GEOS stands for Geometry Engine  Open Source, and is a C++ library, ported from the Java Topology Suite. GEOS implements the OpenGIS Simple Features for SQL spatial predicate functions and spatial operators. GEOS, now an OSGeo project, was initially developed and maintained by Refractions Research of Victoria, Canada.
GeoDjango implements a highlevel Python wrapper for the GEOS library, its features include:
ctypes
.GEOSGeometry
objects
may be used outside of a Django project/application. In other words,
no need to have DJANGO_SETTINGS_MODULE
set or use a database, etc.GEOSGeometry
objects may be modified.This section contains a brief introduction and tutorial to using
GEOSGeometry
objects.
GEOSGeometry
objects may be created in a few ways. The first is
to simply instantiate the object on some spatial input – the following
are examples of creating the same geometry from WKT, HEX, WKB, and GeoJSON:
>>> from django.contrib.gis.geos import GEOSGeometry
>>> pnt = GEOSGeometry('POINT(5 23)') # WKT
>>> pnt = GEOSGeometry('010100000000000000000014400000000000003740') # HEX
>>> pnt = GEOSGeometry(buffer('\x01\x01\x00\x00\x00\x00\x00\x00\x00\x00\x00\x14@\x00\x00\x00\x00\x00\x007@'))
>>> pnt = GEOSGeometry('{ "type": "Point", "coordinates": [ 5.000000, 23.000000 ] }') # GeoJSON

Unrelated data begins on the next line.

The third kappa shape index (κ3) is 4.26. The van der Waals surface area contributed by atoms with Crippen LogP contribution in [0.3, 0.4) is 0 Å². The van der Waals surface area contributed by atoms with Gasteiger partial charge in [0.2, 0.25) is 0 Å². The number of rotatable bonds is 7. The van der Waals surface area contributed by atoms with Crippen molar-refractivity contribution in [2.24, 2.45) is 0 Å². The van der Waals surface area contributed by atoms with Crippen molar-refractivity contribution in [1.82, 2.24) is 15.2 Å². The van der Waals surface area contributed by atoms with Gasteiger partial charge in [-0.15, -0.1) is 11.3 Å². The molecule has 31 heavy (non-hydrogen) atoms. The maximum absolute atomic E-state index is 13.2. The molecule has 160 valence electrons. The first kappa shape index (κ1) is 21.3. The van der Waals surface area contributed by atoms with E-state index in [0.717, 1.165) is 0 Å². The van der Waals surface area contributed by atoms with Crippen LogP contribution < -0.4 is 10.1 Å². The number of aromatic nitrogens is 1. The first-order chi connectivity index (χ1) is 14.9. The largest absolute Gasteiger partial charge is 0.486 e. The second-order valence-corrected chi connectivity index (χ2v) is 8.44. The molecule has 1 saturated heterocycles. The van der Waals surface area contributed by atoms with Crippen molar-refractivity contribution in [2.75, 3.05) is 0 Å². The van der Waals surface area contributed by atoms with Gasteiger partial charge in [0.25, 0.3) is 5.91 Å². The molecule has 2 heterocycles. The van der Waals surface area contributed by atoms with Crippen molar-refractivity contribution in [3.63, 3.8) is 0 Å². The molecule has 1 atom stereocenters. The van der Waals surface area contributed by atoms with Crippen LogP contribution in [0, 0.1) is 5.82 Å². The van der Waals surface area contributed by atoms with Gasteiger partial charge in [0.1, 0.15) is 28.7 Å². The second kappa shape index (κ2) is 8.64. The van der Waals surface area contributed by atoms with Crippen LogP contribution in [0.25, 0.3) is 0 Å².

Another option is to use the constructor for the specific geometry type
that you wish to create. For example, a Point
object may be
created by passing in the X and Y coordinates into its constructor:
>>> from django.contrib.gis.geos import Point
>>> pnt = Point(5, 23)
All these constructors take the keyword argument srid
. For example:
>>> from django.contrib.gis.geos import GEOSGeometry, LineString, Point
>>> print(GEOSGeometry('POINT (0 0)', srid=4326))
SRID=4326;POINT (0 0)
>>> print(LineString((0, 0), (1, 1), srid=4326))
SRID=4326;LINESTRING (0 0, 1 1)
>>> print(Point(0, 0, srid=32140))
SRID=32140;POINT (0 0)
Finally, there is the fromfile()
factory method which returns a
GEOSGeometry
object from a file:
>>> from django.contrib.gis.geos import fromfile
>>> pnt = fromfile('/path/to/pnt.wkt')
>>> pnt = fromfile(open('/path/to/pnt.wkt'))
GEOSGeometry
objects are ‘Pythonic’, in other words components may
be accessed, modified, and iterated over using standard Python conventions.
For example, you can iterate over the coordinates in a Point
:
>>> pnt = Point(5, 23)
>>> [coord for coord in pnt]
[5.0, 23.0]
With any geometry object, the GEOSGeometry.coords
property
may be used to get the geometry coordinates as a Python tuple:
>>> pnt.coords
(5.0, 23.0)
You can get/set geometry components using standard Python indexing
techniques. However, what is returned depends on the geometry type
of the object. For example, indexing on a LineString
returns a coordinate tuple: